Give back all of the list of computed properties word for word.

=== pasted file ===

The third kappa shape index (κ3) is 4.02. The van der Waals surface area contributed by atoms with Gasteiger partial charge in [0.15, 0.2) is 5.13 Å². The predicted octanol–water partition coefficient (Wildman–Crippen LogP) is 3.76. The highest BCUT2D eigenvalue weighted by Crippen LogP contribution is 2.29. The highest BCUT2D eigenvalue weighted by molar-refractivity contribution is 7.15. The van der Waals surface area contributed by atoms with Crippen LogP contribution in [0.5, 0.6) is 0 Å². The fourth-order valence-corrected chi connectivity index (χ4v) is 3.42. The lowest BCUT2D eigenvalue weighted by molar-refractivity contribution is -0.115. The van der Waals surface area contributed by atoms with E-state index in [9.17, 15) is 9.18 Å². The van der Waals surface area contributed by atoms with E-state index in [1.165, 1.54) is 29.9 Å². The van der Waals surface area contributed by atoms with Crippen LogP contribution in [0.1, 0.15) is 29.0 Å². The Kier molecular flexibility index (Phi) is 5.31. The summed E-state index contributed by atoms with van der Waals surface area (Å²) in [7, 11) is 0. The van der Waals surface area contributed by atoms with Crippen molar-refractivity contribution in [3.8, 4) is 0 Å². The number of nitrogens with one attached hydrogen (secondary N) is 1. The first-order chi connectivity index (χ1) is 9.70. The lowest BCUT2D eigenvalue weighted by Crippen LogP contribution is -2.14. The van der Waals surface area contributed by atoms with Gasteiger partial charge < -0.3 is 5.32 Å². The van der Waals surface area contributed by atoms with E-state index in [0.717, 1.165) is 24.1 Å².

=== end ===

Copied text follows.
The third kappa shape index (κ3) is 4.02. The van der Waals surface area contributed by atoms with Gasteiger partial charge in [0.15, 0.2) is 5.13 Å². The predicted octanol–water partition coefficient (Wildman–Crippen LogP) is 3.76. The highest BCUT2D eigenvalue weighted by Crippen LogP contribution is 2.29. The highest BCUT2D eigenvalue weighted by molar-refractivity contribution is 7.15. The van der Waals surface area contributed by atoms with Crippen LogP contribution in [0.5, 0.6) is 0 Å². The fourth-order valence-corrected chi connectivity index (χ4v) is 3.42. The lowest BCUT2D eigenvalue weighted by molar-refractivity contribution is -0.115. The van der Waals surface area contributed by atoms with E-state index in [9.17, 15) is 9.18 Å². The van der Waals surface area contributed by atoms with E-state index in [1.165, 1.54) is 29.9 Å². The van der Waals surface area contributed by atoms with Crippen LogP contribution in [0.1, 0.15) is 29.0 Å². The Kier molecular flexibility index (Phi) is 5.31. The summed E-state index contributed by atoms with van der Waals surface area (Å²) in [7, 11) is 0. The van der Waals surface area contributed by atoms with Crippen molar-refractivity contribution in [3.8, 4) is 0 Å². The number of nitrogens with one attached hydrogen (secondary N) is 1. The first-order chi connectivity index (χ1) is 9.70. The lowest BCUT2D eigenvalue weighted by Crippen LogP contribution is -2.14. The van der Waals surface area contributed by atoms with Gasteiger partial charge < -0.3 is 5.32 Å². The van der Waals surface area contributed by atoms with E-state index in [0.717, 1.165) is 24.1 Å².